Native toIndonesia
RegionFlores and Solor
EthnicityLamaholot people
Native speakers
180,000 (2010)[1]
Language codes
ISO 639-3Variously:
aol – Alor
adr – Adonara
lmr – Lamalera
slp – Lamaholot
ila – Ile Ape
lwt – Lewotobi
lvu – Levuka
lmj – West Lembata
lmf – South Lembata
lmq – Lamatuka
lwe – Lewo Eleng
Glottologlama1277  Lamaholot
puka1244  Pukaunu

Lamaholot, also known as Solor or Solorese, is a Central Malayo-Polynesian dialect cluster of Flores, Indonesia. The varieties may not be all mutually intelligible; Keraf (1978) reports that there are 18 languages under the name.[2]

The Lamaholot language shows evidence of a Papuan (non-Austronesian) substratum, with about 50 percent of the lexicon being non-Austronesian.[3]

Various Lamaholot dialects are presented as independent languages by Ethnologue. For example, Lewotobi is presented as a separate language by Ethnologue and Grimes (1997).[4] Nagaya (2011) disputes this, classifying it instead as a dialect of Lamaholot.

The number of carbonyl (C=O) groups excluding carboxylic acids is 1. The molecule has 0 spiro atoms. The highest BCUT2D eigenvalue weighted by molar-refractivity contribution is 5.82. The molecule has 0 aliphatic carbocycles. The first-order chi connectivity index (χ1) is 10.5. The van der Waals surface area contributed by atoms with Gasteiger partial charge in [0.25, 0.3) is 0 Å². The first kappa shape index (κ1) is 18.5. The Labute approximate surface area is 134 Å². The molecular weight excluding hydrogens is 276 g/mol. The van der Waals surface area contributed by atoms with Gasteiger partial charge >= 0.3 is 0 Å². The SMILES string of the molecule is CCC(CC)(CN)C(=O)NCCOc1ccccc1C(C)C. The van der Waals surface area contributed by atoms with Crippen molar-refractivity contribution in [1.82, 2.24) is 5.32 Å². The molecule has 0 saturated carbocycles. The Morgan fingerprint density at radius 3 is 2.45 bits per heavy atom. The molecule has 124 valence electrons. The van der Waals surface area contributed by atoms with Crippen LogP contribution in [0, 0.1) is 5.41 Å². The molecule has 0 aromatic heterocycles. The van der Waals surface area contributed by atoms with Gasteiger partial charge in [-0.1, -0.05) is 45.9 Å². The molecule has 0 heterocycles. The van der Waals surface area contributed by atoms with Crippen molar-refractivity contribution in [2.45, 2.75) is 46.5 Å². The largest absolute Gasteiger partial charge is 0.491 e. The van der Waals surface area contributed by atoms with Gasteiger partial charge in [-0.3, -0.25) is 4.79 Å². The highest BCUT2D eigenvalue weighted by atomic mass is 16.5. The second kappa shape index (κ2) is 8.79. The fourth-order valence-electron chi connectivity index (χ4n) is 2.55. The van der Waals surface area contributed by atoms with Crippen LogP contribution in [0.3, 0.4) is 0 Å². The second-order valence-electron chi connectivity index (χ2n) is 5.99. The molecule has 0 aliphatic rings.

Lamaholot is similar to Sika to the west and Kedang to the east. Lamaholot dialects are often divided into three groupings: western (Flores), central (east Flores, Adonara, and Solor) and eastern (Lembata). Alorese (parts of the coast of northern Pantar and western Alor) is partially intelligible with Lamaholot and is often considered to be a dialect of it.


  1. ^ Alor at Ethnologue (18th ed., 2015) (subscription required)
    Adonara at Ethnologue (18th ed., 2015) (subscription required)
    Lamalera at Ethnologue (18th ed., 2015) (subscription required)
    Lamaholot at Ethnologue (18th ed., 2015) (subscription required)
    Ile Ape at Ethnologue (18th ed., 2015) (subscription required)
    Lewotobi at Ethnologue (18th ed., 2015) (subscription required)
    (Additional references under 'Language codes' in the information box)
  2. ^ Keraf, Gorys. 1978. Komposisi. Ph.D. dissertation, Flores.
  3. ^ Hanna Fricke. 2019. The mixed lexicon of Lamaholot. 11th International Austronesian and Papuan Languages and Linguistics Conference (APLL11), 13-15 June 2019, Leiden University.
  4. ^ Grimes, Charles (1997). A guide to the people and languages of Nusa Tenggara (PDF). Kupang: Artha Wacana Press.